Albert Scott Crossfield Net Worth, Bio, Wiki

January 1, 2020

Albert Scott Crossfield Net Worth

How rich is Albert Scott Crossfield? For this question we spent 14 hours on research (Wikipedia, Youtube, we read books in libraries, etc) to review the post.

The main source of income: Actors
Total Net Worth at the moment 2021 year – is about $23,1 Million.



Albert Scott Crossfield information Birth date: October 2, 1921 Birth place: Berkeley, California, USA Height:5 10 (1.78 m)

Height, Weight

:How tall is Albert Scott Crossfield – 1,78m.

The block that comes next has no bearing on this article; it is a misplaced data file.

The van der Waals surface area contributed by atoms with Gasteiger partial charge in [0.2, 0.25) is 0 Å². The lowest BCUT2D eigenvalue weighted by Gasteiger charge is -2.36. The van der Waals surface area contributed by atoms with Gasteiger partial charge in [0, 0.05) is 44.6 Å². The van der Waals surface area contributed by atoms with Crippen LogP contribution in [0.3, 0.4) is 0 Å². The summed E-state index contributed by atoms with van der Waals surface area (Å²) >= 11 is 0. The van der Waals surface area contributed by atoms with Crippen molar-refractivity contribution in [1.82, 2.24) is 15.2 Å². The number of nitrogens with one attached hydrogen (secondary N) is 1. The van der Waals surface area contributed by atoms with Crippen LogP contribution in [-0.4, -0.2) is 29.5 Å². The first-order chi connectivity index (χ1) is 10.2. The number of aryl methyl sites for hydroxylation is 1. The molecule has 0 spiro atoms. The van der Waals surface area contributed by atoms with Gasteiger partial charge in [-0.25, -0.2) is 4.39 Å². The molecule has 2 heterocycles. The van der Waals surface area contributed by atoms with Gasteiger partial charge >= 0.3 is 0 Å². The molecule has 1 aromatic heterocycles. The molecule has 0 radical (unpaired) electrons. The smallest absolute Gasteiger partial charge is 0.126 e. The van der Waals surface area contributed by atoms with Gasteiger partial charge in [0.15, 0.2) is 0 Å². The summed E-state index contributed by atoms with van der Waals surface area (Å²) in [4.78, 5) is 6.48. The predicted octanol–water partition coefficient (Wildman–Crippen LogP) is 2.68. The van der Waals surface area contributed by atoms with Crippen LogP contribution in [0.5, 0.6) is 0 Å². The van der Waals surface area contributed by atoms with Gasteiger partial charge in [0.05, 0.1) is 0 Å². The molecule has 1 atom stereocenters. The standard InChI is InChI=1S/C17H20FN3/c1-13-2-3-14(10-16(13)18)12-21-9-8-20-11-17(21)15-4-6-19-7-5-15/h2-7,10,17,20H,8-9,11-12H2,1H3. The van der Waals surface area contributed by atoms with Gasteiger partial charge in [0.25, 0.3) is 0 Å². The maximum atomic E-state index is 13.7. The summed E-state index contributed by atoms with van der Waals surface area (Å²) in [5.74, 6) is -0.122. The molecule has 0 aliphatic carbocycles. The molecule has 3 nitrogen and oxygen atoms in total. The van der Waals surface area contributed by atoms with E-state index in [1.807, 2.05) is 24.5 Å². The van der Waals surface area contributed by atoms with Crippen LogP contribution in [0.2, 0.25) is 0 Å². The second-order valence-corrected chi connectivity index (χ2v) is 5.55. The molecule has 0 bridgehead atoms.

How much weight is Albert Scott Crossfield – 69kg


Albert Scott Crossfield Net Worth
Albert Scott Crossfield Net Worth
Albert Scott Crossfield Net Worth
Albert Scott Crossfield Net Worth


Scott Crossfield was born on October 2, 1921 in Berkeley, California, USA as Albert Scott Crossfield. He was married to Alice Virginia Knoph. He died on April 19, 2006 in Ranger, Georgia, USA.